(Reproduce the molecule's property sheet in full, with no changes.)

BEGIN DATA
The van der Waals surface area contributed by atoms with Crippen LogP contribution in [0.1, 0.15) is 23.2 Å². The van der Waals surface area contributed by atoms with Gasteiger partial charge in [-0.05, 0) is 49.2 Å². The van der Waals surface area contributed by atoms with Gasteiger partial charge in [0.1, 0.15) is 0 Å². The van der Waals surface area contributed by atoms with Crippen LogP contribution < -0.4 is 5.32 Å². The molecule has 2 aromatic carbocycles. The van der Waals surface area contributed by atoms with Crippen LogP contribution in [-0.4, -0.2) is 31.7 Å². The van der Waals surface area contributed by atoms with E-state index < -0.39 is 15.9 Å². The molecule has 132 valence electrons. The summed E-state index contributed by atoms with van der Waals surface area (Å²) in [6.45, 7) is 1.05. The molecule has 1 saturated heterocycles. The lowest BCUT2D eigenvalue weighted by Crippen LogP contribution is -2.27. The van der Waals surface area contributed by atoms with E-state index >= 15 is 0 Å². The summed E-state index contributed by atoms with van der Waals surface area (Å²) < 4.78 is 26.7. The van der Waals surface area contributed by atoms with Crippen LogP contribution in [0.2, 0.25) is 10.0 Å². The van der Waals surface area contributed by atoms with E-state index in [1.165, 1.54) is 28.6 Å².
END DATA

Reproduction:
The van der Waals surface area contributed by atoms with Crippen LogP contribution in [0.1, 0.15) is 23.2 Å². The van der Waals surface area contributed by atoms with Gasteiger partial charge in [-0.05, 0) is 49.2 Å². The van der Waals surface area contributed by atoms with Gasteiger partial charge in [0.1, 0.15) is 0 Å². The van der Waals surface area contributed by atoms with Crippen LogP contribution < -0.4 is 5.32 Å². The molecule has 2 aromatic carbocycles. The van der Waals surface area contributed by atoms with Crippen LogP contribution in [-0.4, -0.2) is 31.7 Å². The van der Waals surface area contributed by atoms with E-state index < -0.39 is 15.9 Å². The molecule has 132 valence electrons. The summed E-state index contributed by atoms with van der Waals surface area (Å²) in [6.45, 7) is 1.05. The molecule has 1 saturated heterocycles. The lowest BCUT2D eigenvalue weighted by Crippen LogP contribution is -2.27. The van der Waals surface area contributed by atoms with E-state index >= 15 is 0 Å². The summed E-state index contributed by atoms with van der Waals surface area (Å²) < 4.78 is 26.7. The van der Waals surface area contributed by atoms with Crippen LogP contribution in [0.2, 0.25) is 10.0 Å². The van der Waals surface area contributed by atoms with E-state index in [1.165, 1.54) is 28.6 Å².